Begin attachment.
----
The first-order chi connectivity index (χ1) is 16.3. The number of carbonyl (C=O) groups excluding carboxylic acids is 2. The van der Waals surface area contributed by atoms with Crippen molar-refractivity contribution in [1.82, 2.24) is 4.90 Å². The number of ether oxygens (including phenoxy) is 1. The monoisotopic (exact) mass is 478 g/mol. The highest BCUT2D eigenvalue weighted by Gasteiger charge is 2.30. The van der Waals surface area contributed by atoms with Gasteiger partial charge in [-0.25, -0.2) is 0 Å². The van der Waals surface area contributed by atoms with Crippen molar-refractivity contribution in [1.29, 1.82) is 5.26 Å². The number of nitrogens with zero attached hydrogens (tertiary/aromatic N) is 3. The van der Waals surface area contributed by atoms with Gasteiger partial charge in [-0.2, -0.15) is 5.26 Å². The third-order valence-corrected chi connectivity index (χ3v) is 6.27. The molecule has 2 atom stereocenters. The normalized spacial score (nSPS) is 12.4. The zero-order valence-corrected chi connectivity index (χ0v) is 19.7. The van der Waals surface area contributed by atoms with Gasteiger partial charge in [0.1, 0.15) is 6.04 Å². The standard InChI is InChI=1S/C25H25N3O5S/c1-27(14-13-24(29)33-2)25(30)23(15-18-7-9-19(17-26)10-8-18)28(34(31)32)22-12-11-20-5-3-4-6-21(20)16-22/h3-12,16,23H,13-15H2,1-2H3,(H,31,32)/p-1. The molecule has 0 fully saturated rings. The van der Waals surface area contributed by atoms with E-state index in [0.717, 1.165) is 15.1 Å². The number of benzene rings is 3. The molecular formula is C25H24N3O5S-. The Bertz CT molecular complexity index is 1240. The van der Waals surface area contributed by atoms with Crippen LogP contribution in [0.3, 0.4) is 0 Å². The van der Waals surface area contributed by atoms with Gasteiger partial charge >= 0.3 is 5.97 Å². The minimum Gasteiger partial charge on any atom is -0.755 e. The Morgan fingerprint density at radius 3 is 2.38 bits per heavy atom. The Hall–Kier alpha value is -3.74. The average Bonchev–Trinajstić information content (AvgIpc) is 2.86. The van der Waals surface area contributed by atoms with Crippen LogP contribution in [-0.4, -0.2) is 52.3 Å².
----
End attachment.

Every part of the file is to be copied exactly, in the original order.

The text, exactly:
The first-order chi connectivity index (χ1) is 16.3. The number of carbonyl (C=O) groups excluding carboxylic acids is 2. The van der Waals surface area contributed by atoms with Crippen molar-refractivity contribution in [1.82, 2.24) is 4.90 Å². The number of ether oxygens (including phenoxy) is 1. The monoisotopic (exact) mass is 478 g/mol. The highest BCUT2D eigenvalue weighted by Gasteiger charge is 2.30. The van der Waals surface area contributed by atoms with Gasteiger partial charge in [-0.25, -0.2) is 0 Å². The van der Waals surface area contributed by atoms with Crippen molar-refractivity contribution in [1.29, 1.82) is 5.26 Å². The number of nitrogens with zero attached hydrogens (tertiary/aromatic N) is 3. The van der Waals surface area contributed by atoms with Gasteiger partial charge in [-0.2, -0.15) is 5.26 Å². The third-order valence-corrected chi connectivity index (χ3v) is 6.27. The molecule has 2 atom stereocenters. The normalized spacial score (nSPS) is 12.4. The zero-order valence-corrected chi connectivity index (χ0v) is 19.7. The van der Waals surface area contributed by atoms with Gasteiger partial charge in [0.1, 0.15) is 6.04 Å². The standard InChI is InChI=1S/C25H25N3O5S/c1-27(14-13-24(29)33-2)25(30)23(15-18-7-9-19(17-26)10-8-18)28(34(31)32)22-12-11-20-5-3-4-6-21(20)16-22/h3-12,16,23H,13-15H2,1-2H3,(H,31,32)/p-1. The molecule has 0 fully saturated rings. The van der Waals surface area contributed by atoms with E-state index in [0.717, 1.165) is 15.1 Å². The number of benzene rings is 3. The molecular formula is C25H24N3O5S-. The Bertz CT molecular complexity index is 1240. The van der Waals surface area contributed by atoms with Crippen LogP contribution in [0.3, 0.4) is 0 Å². The van der Waals surface area contributed by atoms with Gasteiger partial charge >= 0.3 is 5.97 Å². The minimum Gasteiger partial charge on any atom is -0.755 e. The Morgan fingerprint density at radius 3 is 2.38 bits per heavy atom. The Hall–Kier alpha value is -3.74. The average Bonchev–Trinajstić information content (AvgIpc) is 2.86. The van der Waals surface area contributed by atoms with Crippen LogP contribution in [-0.4, -0.2) is 52.3 Å².